She wanted to give up. Then, as a freshman in high school, someone convinced Patricia that an important first step is to “at least show up.” Now she dances.
I didn’t find my job. My job found me.
As a child, I was told I could do anything in this world. Except that when you grow up with an invisible disability like ADHD, that seems impossible. I had to work twice as hard to achieve the same result as the next person. Constantly I have to apologize for being myself. It’s exhausting. So exhausting that I’ve wanted to give up.
Freshmen year of high school, I was going through the motions of life without having expectations of doing something amazing with my life.
Just as I was ready to give up, one of the young adult leaders at my church taught me to “at least show up” to things. This woman whom I admire very much taught me something very simple yet challenging. To “at least show up” to something seemed silly at the time, but these are the words that have marked my journey even to this day.
“To at least show up to something seemed silly at the time, but these are the words that have marked my journey even to this day.”
The phrase “At least show up” challenged me to accept invitations to school activities, after-school programs, and church events that I was too shy to volunteer myself for. Here’s how that phrase shaped me:
- By just showing up, my confidence and leadership skills started growing.
- I would “at least show up” to things even if it was out of curiosity.
- If I had given my word to do something, I would still show up, even if I didn’t want to do it.
- When I didn’t quite understand the whole God thing, I “at least showed up” to church. And when I showed up, so did God.
Every time I showed up, a new opportunity came out of it. When I show up, other people get involved. By “at least showing up,” I have been able to do things because someone saw something in me worthy of a recommendation. Thanks to this, I’ve:
- held multiple jobs
- obtained scholarships for college and grad school
- funded mission trips
- participated in a movie set
- took study trips abroad
- danced for hundreds of people
I didn’t find my vocation, my vocation found me.
Vocation is an activity or occupation to which a person feels a special call. My vocation found me when I showed up and fully participated. I allowed those moments, and the people sharing those moments with me, to teach me how to be a better person. I learned and did things that I never thought I would.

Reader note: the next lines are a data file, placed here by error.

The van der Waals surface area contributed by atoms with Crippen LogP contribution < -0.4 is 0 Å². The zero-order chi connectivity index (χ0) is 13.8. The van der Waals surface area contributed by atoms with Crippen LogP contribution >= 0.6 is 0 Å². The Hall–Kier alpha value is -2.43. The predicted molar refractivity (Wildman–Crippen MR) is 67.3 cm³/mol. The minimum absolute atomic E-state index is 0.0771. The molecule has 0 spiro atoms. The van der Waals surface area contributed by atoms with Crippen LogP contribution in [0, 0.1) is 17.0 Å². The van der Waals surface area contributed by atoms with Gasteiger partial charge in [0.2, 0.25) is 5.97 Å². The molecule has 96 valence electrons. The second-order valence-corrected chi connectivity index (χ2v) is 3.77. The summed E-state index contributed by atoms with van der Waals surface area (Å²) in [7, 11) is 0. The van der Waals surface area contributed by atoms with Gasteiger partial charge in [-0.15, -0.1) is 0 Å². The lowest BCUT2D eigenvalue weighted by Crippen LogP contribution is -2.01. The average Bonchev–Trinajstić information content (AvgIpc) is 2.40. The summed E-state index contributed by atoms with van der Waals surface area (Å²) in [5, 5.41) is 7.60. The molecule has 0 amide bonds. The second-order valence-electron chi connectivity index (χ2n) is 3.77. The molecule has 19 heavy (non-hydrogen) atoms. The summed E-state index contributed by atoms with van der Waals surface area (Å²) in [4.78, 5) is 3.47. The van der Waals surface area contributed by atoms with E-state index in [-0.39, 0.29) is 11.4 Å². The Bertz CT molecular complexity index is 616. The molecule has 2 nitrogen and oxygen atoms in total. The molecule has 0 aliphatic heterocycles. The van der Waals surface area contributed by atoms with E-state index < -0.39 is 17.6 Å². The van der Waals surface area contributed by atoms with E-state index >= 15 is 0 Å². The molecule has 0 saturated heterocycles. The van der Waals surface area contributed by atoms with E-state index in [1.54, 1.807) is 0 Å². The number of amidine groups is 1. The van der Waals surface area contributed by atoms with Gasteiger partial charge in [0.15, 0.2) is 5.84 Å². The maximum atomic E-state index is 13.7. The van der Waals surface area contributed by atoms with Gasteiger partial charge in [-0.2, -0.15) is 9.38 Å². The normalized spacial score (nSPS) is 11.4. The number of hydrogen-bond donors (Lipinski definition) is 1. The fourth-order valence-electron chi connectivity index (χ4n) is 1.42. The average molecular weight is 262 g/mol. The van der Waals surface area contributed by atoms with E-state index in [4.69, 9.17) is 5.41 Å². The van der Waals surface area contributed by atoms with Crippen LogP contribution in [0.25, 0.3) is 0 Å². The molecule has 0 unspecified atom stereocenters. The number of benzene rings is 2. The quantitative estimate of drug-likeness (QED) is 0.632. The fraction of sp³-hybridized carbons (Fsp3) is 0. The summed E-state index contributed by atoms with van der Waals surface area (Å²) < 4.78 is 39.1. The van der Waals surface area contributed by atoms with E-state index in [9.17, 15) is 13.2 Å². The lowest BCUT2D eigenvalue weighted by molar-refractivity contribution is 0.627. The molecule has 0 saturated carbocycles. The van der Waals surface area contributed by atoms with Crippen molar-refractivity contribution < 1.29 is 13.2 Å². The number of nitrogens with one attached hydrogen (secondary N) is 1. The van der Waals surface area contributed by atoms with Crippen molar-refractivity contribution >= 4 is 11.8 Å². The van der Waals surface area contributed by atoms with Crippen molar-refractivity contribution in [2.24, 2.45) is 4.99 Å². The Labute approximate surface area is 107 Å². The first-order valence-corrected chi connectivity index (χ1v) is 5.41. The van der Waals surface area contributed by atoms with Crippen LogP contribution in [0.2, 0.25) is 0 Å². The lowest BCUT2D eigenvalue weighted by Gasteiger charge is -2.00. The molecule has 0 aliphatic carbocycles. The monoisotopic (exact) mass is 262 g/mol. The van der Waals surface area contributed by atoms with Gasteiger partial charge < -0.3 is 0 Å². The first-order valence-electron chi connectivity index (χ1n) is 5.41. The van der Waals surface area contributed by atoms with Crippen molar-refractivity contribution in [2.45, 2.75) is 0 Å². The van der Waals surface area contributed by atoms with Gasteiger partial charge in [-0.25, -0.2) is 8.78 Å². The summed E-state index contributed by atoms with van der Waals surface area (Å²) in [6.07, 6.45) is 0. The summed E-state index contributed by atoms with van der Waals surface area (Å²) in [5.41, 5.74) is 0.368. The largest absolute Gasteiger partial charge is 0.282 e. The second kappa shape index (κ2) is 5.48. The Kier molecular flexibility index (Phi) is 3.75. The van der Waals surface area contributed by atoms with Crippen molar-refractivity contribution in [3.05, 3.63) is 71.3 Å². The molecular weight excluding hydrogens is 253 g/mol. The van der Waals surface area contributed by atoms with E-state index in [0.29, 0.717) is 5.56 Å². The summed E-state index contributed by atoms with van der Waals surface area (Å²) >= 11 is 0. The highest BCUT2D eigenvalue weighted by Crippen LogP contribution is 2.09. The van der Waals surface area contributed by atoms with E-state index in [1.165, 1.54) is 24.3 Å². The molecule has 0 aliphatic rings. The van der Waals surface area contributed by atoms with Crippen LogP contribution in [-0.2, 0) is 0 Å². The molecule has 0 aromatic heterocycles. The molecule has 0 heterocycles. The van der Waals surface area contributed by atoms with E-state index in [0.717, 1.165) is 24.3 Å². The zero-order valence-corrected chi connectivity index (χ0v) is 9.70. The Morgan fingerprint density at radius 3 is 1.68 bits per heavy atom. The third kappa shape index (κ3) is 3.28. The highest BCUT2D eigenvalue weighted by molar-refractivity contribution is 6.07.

One day, I showed up at a dance ministry audition at church. For the next ten years, this dance ministry was my learning ground. I have great memories and life lessons that come from my time in this group. Those close to me know that I see this dance group as the glue that God used to keep my life from falling apart, especially as I transitioned from high school into college.
Even when I was stubborn, my dance leader kindly took her time to encourage me to grow as an individual. Thanks to her love and patience, I was not alone on my spiritual journey. Thanks to my time in this group, I not only grew as a dancer, but I grew as a teacher and a leader. The switch from being a team member to a leader did not happen through an official announcement; it happened naturally as I developed that my teammates started to recognize the leader in me.
My teammates recognized this side of me and allowed me the space to figure out what being a leader in dance ministry meant. Their boldness to push me out of my comfort zone and their grace towards me when I made a mistake has allowed me to become a leader I am today.
When I look in the mirror, I see myself not through my own eyes but theirs. It is their God-given vision of my potential that has gotten me to a place where I can say, “I didn’t find my job; my job found me.”
“It is their God-given vision of my potential that has gotten me to a place where I can say, ‘I didn’t find my job; my job found me.'”
I love my job! I love having a space to push teenagers out of their comfort zones. I love to gracefully provide a space where they can come and admit their defeats but also celebrate their successes.
If you’re having a hard time figuring out life, or transitioning from high school into the “real world” consider this:
- Allow yourself space to “at least show up” to activities that will make you a better person.
- Pay attention to the small things that make you happy. Most likely the answer to your vocation search is found there.
- Allow yourself to go outside your comfort zone and be gracious with yourself if it doesn’t go according to plan.
- Allow those around you to teach you how to be the best you that you can be.
- Allow yourself to ask questions and never stop making mistakes.
I want to leave you with one of my favorite quotes, “Life is a journey, not a destination.”
As you journey through life, don’t forget to stop now and then to find rest. You don’t have to achieve everything instantly, and you certainly don’t have to have it all together. Don’t be afraid to pursue life wholeheartedly, with love, and with kindness. Show up, and dive right in!
I hope your journey takes you places you never thought possible.
May God bless you and keep you always.
~ Patricia Cogles is 26 years old, is married, and lives in Pasadena, California. She was born in Miami, Florida, but was raised in Puerto Rico. Patricia is currently pursuing a Masters of Divinity from Fuller Theological Seminary. She also works at the United Methodist Church of Thousand Oaks, CA, as the Director of Youth Ministry and Adult Education. She is worship and dance minister and member of the UMC California-Pacific Annual Conference, where she is the West District representative for Camp and Retreat Ministry Council and Co-directed Spanglish 2018 Camp. Her story was first published on ReThink Church on June 18, 2018.